Chris Moses mentioned speed and timing for instance. Like in some IT drills you ask some specific type of resistance or cooperation. But only in some kata do you specifically ask this type of cooperation (ok ok thereís always some sort of cooperation but at least I try to get to a point where thereís none). How many times do you perceive uke (and yourself too) switch gears during a kata sequence? I guess itís one pitfall of knowing in advance whatís coming. At least Iím certainly guilty of some of that though Iím trying not to be.

Or do we want to have new students practice some basic exercises first for a few years (so no actual 'aikido') and only when they have a sufficiently developed body, start doing the aikido techniques?

Well that somewhat describes how one approaches the issue in the tradition I'm a member of. I was just unfortunate enough to first be affiliated with another organization that didnít so my shortcomings (many I'm afraid :crazy: ) are mine to bear. But I'm trying to catch up!
Best,

Ernesto Lemke

jss
10-21-2009, 05:58 AM
Chris Moses mentioned speed and timing for instance. Like in some IT drills you ask some specific type of resistance or cooperation. But only in some kata do you specifically ask this type of cooperation (ok ok there's always some sort of cooperation but at least I try to get to a point where there's none). How many times do you perceive uke (and yourself too) switch gears during a kata sequence? I guess it's one pitfall of knowing in advance what's coming. At least I'm certainly guilty of some of that though I'm trying not to be.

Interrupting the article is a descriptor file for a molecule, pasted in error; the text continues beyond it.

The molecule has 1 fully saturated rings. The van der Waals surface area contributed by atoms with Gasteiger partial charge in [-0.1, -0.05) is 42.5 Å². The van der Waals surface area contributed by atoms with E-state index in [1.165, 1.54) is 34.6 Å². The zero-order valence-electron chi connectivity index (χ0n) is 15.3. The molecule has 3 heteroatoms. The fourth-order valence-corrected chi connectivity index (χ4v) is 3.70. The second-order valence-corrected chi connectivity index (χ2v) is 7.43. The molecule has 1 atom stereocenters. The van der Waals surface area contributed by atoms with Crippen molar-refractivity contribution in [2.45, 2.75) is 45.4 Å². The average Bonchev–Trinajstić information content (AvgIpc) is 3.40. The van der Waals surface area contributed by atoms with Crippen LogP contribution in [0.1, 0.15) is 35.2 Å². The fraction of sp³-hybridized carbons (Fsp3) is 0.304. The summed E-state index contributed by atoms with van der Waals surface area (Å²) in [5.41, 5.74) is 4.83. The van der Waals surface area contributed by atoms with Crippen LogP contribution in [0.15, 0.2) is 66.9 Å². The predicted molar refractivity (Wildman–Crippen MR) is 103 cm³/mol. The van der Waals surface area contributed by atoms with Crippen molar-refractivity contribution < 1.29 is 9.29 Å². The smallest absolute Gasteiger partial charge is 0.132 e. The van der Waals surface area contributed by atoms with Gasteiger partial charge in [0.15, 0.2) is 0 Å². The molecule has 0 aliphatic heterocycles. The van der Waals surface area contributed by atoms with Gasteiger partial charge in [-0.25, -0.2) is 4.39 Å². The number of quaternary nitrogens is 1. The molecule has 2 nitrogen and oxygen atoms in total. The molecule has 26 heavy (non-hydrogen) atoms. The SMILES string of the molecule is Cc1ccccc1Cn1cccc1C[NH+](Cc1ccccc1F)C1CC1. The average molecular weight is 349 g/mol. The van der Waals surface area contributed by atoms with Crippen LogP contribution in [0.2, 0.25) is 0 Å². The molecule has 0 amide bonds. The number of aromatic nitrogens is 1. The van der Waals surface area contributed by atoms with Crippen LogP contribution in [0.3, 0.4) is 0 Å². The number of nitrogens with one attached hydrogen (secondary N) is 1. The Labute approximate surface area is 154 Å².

I think you need more differentiation between different kinds of exercises: IT drills, technique drills, kata and sparring.
IT drills train the basic IT stuff. Technique drills train the techniques. (So for aikido: uke attacks, nage/tori performs aikido technique.) In both these drills uke is being totally cooperative.
Kata training requires uke to present you with a challenge, a problem (set of problems) to solve. Basically this is kata training of the koryu as described by Ellis Amdur in his books. I don't think it's feasible to put this kind of training back in aikido. Finding more ways to drill techniques makes more sense.
Sparring is the only training that has a truly uncooperative partner, because he's actively resisting you and trying to do his own thing on you.

Some recommended reading, especially the five kinds of drills (posted earlier in a different thread; think it was Don Magee): http://aliveness101.blogspot.com/2008/05/notes-on-drilling.html.

jss
10-21-2009, 06:24 AM
Edit time ran out:
Since the above is partially a semantic answer (rename 'kata' to 'technique drills' and problem solved :)), the first answer to your actual question that entered my thoughts was "If you have trouble measuring IP within kata, you're not displaying enough IP in your kata for it to be measurable."
The purpose of kata training is to add stuff like timing, placement and technique (locks, throws) to the IT drills, so you need to be sufficiently proficient in the IT drills and then add aspects of kata training until you arrive at full-blown kata training.

ChrisMoses
10-21-2009, 11:15 AM
Chris Moses mentioned speed and timing for instance. Like in some IT drills you ask some specific type of resistance or cooperation. But only in some kata do you specifically ask this type of cooperation (ok ok there's always some sort of cooperation but at least I try to get to a point where there's none). How many times do you perceive uke (and yourself too) switch gears during a kata sequence? I guess it's one pitfall of knowing in advance what's coming. At least I'm certainly guilty of some of that though I'm trying not to be.